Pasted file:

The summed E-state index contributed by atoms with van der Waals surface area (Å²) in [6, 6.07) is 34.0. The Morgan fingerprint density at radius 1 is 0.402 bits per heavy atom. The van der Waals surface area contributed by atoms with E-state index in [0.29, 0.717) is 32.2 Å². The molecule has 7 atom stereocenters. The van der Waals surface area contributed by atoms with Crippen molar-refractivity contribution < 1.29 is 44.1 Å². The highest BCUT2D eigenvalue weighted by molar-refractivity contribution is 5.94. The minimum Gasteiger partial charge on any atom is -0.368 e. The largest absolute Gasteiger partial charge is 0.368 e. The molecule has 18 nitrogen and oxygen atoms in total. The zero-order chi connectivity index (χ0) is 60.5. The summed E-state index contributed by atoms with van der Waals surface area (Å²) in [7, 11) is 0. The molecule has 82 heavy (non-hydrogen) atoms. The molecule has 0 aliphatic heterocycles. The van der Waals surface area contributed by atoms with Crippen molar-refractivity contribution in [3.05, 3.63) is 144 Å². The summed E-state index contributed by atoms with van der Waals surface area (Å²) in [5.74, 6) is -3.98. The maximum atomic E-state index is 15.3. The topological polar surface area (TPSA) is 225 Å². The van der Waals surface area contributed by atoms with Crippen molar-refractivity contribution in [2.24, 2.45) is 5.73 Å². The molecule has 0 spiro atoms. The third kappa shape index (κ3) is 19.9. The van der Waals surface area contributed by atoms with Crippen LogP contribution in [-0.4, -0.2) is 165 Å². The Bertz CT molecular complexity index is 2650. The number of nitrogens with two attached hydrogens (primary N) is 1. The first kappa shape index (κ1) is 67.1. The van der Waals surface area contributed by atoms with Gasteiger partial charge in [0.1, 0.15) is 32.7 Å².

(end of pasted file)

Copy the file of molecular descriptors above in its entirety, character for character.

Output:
The summed E-state index contributed by atoms with van der Waals surface area (Å²) in [6, 6.07) is 34.0. The Morgan fingerprint density at radius 1 is 0.402 bits per heavy atom. The van der Waals surface area contributed by atoms with E-state index in [0.29, 0.717) is 32.2 Å². The molecule has 7 atom stereocenters. The van der Waals surface area contributed by atoms with Crippen molar-refractivity contribution < 1.29 is 44.1 Å². The highest BCUT2D eigenvalue weighted by molar-refractivity contribution is 5.94. The minimum Gasteiger partial charge on any atom is -0.368 e. The largest absolute Gasteiger partial charge is 0.368 e. The molecule has 18 nitrogen and oxygen atoms in total. The zero-order chi connectivity index (χ0) is 60.5. The summed E-state index contributed by atoms with van der Waals surface area (Å²) in [7, 11) is 0. The molecule has 82 heavy (non-hydrogen) atoms. The molecule has 0 aliphatic heterocycles. The van der Waals surface area contributed by atoms with Crippen molar-refractivity contribution in [3.05, 3.63) is 144 Å². The summed E-state index contributed by atoms with van der Waals surface area (Å²) in [5.74, 6) is -3.98. The maximum atomic E-state index is 15.3. The topological polar surface area (TPSA) is 225 Å². The van der Waals surface area contributed by atoms with Crippen molar-refractivity contribution in [2.24, 2.45) is 5.73 Å². The molecule has 0 spiro atoms. The third kappa shape index (κ3) is 19.9. The van der Waals surface area contributed by atoms with Crippen LogP contribution in [-0.4, -0.2) is 165 Å². The Bertz CT molecular complexity index is 2650. The number of nitrogens with two attached hydrogens (primary N) is 1. The first kappa shape index (κ1) is 67.1. The van der Waals surface area contributed by atoms with Gasteiger partial charge in [0.1, 0.15) is 32.7 Å².